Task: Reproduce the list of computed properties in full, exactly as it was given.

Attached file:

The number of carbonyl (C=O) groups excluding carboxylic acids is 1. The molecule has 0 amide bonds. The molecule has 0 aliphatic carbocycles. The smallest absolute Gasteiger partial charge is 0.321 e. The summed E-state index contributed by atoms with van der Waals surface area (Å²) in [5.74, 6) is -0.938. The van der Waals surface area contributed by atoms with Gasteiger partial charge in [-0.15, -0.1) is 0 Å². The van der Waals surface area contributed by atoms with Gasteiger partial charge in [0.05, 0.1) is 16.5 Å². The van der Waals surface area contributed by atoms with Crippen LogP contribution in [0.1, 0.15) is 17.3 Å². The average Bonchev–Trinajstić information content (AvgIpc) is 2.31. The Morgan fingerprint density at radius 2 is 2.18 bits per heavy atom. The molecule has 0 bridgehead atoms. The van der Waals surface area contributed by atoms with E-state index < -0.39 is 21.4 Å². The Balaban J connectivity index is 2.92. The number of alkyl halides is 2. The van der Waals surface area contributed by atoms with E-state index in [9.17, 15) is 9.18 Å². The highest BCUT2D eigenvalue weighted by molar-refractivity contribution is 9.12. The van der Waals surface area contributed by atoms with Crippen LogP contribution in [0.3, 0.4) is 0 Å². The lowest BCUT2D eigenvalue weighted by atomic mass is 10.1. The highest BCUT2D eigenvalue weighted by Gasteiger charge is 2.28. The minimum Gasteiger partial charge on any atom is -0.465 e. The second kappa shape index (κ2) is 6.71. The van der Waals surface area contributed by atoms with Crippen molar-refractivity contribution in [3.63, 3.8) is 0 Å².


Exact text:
The number of carbonyl (C=O) groups excluding carboxylic acids is 1. The molecule has 0 amide bonds. The molecule has 0 aliphatic carbocycles. The smallest absolute Gasteiger partial charge is 0.321 e. The summed E-state index contributed by atoms with van der Waals surface area (Å²) in [5.74, 6) is -0.938. The van der Waals surface area contributed by atoms with Gasteiger partial charge in [-0.15, -0.1) is 0 Å². The van der Waals surface area contributed by atoms with Gasteiger partial charge in [0.05, 0.1) is 16.5 Å². The van der Waals surface area contributed by atoms with Crippen LogP contribution in [0.1, 0.15) is 17.3 Å². The average Bonchev–Trinajstić information content (AvgIpc) is 2.31. The Morgan fingerprint density at radius 2 is 2.18 bits per heavy atom. The molecule has 0 bridgehead atoms. The van der Waals surface area contributed by atoms with E-state index < -0.39 is 21.4 Å². The Balaban J connectivity index is 2.92. The number of alkyl halides is 2. The van der Waals surface area contributed by atoms with E-state index in [9.17, 15) is 9.18 Å². The highest BCUT2D eigenvalue weighted by molar-refractivity contribution is 9.12. The van der Waals surface area contributed by atoms with Crippen LogP contribution in [0.3, 0.4) is 0 Å². The lowest BCUT2D eigenvalue weighted by atomic mass is 10.1. The highest BCUT2D eigenvalue weighted by Gasteiger charge is 2.28. The minimum Gasteiger partial charge on any atom is -0.465 e. The second kappa shape index (κ2) is 6.71. The van der Waals surface area contributed by atoms with Crippen molar-refractivity contribution in [3.63, 3.8) is 0 Å².